WOOSTER, Ohio – Experienced sheep producers or anyone interested in starting up a sheep farm can tour a series of successful Amish farms July 12 led in part by a group of livestock and forage experts from Ohio State University’s College of Food, Agricultural, and Environmental Sciences.
The tour will offer both beginning and experienced farmers tips on everything from sheep grazing management to sheep marketing, said Rory Lewandowski, an agriculture and natural resources educator for Ohio State University Extension.
OSU Extension is the outreach arm of the college.
The tour is designed to provide participants a “unique opportunity to spend time on four Amish farms to get a first-hand look at their operations,” said Lewandowski, who is also helping organize the tour.
“Our goal is to give sheep livestock owners an opportunity to see other sheep grazing farms with the idea they may be able to pick up tips they can apply to their own grazing operations,” he said. “At this point, the season is off to a good start, pastures are growing well, and first cut hay production looks good.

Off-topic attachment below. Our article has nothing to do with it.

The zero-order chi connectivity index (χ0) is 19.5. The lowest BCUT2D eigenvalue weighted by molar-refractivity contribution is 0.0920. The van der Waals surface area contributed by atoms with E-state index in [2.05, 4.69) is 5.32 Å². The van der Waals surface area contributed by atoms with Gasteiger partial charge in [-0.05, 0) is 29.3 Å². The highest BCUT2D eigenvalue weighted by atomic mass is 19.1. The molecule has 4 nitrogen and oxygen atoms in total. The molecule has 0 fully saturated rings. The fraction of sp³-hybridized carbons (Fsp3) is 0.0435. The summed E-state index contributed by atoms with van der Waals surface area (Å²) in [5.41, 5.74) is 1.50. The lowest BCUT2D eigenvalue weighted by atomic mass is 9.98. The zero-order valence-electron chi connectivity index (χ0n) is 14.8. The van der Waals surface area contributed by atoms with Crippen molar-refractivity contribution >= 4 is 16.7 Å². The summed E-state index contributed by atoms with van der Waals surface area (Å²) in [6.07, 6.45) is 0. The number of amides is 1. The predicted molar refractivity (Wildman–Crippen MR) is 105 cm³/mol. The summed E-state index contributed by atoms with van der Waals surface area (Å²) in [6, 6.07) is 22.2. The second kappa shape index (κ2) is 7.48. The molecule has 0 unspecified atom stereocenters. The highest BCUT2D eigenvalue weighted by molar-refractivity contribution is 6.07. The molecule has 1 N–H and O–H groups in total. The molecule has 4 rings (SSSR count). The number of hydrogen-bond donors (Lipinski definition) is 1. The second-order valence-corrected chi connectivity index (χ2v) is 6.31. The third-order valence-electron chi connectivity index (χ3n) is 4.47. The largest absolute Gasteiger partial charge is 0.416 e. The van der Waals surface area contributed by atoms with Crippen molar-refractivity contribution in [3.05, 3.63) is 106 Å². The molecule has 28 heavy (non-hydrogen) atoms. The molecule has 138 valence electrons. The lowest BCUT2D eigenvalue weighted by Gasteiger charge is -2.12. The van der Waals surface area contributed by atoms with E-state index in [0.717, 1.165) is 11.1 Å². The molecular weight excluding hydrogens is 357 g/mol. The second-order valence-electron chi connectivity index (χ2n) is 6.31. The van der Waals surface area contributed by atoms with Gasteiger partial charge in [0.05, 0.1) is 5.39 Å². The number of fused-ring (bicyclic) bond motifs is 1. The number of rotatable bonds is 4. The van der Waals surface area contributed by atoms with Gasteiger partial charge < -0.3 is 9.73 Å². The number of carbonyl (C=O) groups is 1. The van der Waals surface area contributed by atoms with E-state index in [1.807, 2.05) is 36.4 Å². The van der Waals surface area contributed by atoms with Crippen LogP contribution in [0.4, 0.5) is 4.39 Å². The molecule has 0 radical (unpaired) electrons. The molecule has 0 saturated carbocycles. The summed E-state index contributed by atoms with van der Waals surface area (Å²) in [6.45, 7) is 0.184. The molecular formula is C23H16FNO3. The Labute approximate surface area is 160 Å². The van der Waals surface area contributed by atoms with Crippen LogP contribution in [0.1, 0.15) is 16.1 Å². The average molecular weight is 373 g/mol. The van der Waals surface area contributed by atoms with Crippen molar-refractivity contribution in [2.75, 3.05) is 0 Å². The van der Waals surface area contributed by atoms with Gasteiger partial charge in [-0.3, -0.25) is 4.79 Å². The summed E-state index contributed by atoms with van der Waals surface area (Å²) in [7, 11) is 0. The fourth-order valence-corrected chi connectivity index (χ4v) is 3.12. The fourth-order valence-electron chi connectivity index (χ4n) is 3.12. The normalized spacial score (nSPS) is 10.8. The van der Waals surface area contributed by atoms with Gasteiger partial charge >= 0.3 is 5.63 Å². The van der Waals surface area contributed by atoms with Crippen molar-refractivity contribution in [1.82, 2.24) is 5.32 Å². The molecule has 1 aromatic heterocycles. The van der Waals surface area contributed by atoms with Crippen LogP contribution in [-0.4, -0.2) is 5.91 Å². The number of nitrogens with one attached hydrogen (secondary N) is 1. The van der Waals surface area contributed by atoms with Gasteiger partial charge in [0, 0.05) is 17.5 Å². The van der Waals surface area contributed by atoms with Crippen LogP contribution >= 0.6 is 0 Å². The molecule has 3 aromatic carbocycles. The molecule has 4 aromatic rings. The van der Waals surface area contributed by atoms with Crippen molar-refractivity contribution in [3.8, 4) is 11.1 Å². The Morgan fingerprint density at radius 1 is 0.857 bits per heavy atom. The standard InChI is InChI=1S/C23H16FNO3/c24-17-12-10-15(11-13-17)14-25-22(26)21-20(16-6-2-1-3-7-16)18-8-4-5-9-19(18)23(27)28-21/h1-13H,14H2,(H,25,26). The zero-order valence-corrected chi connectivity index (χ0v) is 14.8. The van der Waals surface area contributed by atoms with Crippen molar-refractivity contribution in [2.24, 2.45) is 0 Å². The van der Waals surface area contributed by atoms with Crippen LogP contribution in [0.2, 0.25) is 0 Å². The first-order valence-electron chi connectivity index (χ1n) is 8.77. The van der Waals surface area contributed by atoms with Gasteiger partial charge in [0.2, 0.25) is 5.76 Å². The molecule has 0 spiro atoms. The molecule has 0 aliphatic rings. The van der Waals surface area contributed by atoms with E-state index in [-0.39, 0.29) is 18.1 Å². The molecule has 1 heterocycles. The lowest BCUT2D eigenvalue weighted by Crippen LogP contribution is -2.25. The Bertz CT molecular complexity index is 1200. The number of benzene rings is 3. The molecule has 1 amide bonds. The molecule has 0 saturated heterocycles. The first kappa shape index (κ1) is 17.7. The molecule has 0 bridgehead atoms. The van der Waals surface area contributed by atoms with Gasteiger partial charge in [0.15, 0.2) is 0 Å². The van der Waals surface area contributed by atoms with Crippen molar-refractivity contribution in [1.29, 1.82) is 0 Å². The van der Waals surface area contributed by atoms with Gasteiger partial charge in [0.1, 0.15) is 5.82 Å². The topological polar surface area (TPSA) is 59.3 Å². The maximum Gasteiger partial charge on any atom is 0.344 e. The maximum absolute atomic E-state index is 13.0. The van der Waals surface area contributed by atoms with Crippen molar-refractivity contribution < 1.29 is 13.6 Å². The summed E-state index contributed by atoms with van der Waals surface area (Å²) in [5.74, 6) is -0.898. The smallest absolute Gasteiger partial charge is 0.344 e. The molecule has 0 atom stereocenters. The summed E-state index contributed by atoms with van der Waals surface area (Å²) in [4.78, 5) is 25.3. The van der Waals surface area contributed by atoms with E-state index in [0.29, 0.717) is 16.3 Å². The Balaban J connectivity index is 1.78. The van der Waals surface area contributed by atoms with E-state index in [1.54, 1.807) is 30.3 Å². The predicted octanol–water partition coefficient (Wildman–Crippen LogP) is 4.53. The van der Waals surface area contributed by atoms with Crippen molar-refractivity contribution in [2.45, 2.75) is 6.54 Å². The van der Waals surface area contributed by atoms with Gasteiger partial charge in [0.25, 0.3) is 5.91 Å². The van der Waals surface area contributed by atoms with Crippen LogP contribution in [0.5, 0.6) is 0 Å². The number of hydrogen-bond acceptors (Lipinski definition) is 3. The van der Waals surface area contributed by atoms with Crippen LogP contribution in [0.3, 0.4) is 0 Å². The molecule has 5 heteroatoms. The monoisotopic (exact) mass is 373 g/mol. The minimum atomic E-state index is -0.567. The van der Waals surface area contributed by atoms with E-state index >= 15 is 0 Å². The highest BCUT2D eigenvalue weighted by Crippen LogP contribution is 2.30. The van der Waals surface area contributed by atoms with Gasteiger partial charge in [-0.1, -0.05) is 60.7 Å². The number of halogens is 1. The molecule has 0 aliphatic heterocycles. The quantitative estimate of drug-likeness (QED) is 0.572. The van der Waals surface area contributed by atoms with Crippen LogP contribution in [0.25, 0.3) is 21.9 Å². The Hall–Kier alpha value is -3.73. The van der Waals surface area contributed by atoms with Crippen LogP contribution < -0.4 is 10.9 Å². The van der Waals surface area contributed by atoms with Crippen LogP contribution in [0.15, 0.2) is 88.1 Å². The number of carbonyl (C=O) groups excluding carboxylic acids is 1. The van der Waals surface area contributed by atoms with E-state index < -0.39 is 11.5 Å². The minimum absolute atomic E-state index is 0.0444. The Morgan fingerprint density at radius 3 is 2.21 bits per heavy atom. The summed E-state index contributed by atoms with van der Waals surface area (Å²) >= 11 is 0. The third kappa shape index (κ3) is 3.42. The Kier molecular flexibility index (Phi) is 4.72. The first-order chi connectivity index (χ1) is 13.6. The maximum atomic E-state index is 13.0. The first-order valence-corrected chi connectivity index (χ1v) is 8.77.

“Most farmers are pretty encouraged at this point.”
The tour will focus on four Amish sheep grazing farms in Holmes County, Lewandowski said.
Topics to be discussed include:
- Beginning sheep farmer using low cost start-up investment
- Sheep production
- Cool season pasture species
- Warm season annuals
- Use of minerals
- Fencing and rotation management
- Breeding management
- Sheep and farm marketing
Check-in for the tour begins at 8 a.m. in the parking lot of Keim Lumber, 4465 S.R. 557, in Charm, Ohio. The tour bus will leave the parking lot at 9 a.m., returning by 4 p.m. Registration is $35 per person and includes lunch. The deadline to register is July 1 and is limited to the first 100 participants.
A registration form can be found at http://sheep.osu.edu. Payments made out to OHSIA (Ohio Heartland Sheep Improvement Association) should be sent to Velda Limbach, 14950 Stanwood Street, S.W., Dalton, Ohio 44618.
The tour is sponsored by the Ohio Sheep Improvement Association, OSU Extension, the OHSIA and the Ohio Forage and Grasslands Council.